Maintaining your Copyright

Posted on Oct 27, 2014 in copyright, Ethics, Photography | 3 Comments

JohnLydon

Got a real nice surprise in the mail. Signed copy of John Lydon‘s – aka Johnny Rotten – biography. With couple of my pics in it.

I shot those images twenty some years ago. Last summer I got a phone call from the publisher in London asking if they could use some shots. They were real professional about it – where, what, how widely they would be used…

It is always such a pleasure to work with true professionals.

Then just last week I was giving a guest lecture in a university. A student asked me: “But is it possible to work without signing away your copyright?”

Yes it is. As a freelancer, that is the only sensible way of doing it.

And it all boils down not so much to money but to respect – or the lack of it.

If you are routinely expected give away all the rights to your own work, it shows total lack of respect to what you do. And I can only speak for myself, but I can’t live with that. Yes, I understand if the price for – whatever – is wrong and has to be negotiated… but that you are bluntly told  before you even enter the conversation: btw, you and your work are worth nothing.

So back to the book I got because this is not a rant. This is a thank you note. A BIG thank you.

I did not ask for a signed copy, but they took the trouble of making one and sending it over. That’s showing respect to your work – and really good manners. Made me feel appreciated.

If you are young, aspiring photographer… think twice before you sign those copyright deals .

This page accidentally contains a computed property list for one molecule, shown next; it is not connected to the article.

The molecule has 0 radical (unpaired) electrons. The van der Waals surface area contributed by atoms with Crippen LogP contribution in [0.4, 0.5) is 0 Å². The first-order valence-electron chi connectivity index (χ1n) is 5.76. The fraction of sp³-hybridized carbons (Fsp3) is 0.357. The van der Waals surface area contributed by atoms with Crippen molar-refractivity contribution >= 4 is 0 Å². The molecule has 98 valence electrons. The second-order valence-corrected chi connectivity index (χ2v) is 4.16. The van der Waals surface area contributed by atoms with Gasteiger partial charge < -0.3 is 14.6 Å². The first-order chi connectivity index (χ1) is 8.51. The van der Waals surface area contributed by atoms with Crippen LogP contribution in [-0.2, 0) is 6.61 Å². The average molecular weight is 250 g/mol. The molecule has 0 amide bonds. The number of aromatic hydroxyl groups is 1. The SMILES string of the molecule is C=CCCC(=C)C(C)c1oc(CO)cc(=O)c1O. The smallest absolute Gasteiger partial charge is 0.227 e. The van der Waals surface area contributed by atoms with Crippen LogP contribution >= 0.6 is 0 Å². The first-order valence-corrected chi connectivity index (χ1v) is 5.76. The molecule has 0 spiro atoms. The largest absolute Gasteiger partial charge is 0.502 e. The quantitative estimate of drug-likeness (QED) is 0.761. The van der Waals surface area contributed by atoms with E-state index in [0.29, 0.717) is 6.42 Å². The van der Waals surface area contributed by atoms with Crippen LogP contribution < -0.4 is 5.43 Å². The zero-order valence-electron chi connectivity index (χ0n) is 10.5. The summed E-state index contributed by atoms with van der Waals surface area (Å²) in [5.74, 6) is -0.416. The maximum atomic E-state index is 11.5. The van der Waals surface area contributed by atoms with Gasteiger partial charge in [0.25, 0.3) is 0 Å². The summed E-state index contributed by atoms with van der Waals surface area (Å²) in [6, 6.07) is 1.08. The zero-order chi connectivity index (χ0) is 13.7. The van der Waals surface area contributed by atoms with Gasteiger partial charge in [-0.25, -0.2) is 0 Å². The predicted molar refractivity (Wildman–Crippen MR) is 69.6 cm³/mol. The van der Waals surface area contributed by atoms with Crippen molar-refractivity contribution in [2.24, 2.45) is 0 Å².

It’s nice to get mail like this.

And not to  have it sent to the corporation whose rip off deal you once signed.

3 Comments

  1. Jukka Vatanen
    October 27, 2014

    Kari: As you might know, I always kept my copyright and sold the editorial stuff with “single use rights”. Some of my (scarce) Advertising work, I sold with “all rights”, but then there was usually one zero more in the final bill. It didn`t mean so much then. I did it just for the purpose as you outline in your writing here… It is different now: The celebrity stuff I have at Yhtyneet ( now Otava) sells constantly, with images that are over twenty years old. What I am most pleased with is the fact that when their photo department decided to end their association with freelance photographers, they after a few months contacted me with the wish that I should retain my images in their files. They are still selling and worth a nice money. Rgds JV

    Reply
  2. Jan Vehrenkamp
    October 28, 2014

    Nice to hear good news for a change! :)
    With those initials I have to respond with something too. ;D

    Respect really is the keynote here.
    Whenever I encounter those scavengers, I don’t even bother replying.
    Some of my friends who are not in the business sometimes call me rude because of that,
    but if someone has no money for me while demanding a nice salary for him/herself, I have no time to even dignify their request with a response.
    Once, on a very bad day of an extremely bad month, I had typed a quick reply among the lines of “Sorry, I don’t do business with a*******”, but decided they weren’t even worth that much.

    In most cases I’m quite liberal regarding licencing, but never with the copyright.

    Regards JV ;))

    Reply
  3. adam monaghan
    October 28, 2014

    Nice to get some good news for a change eh? :)

    Really nice interview with him on BBC Radio 6 Music the other week… btw

    Reply

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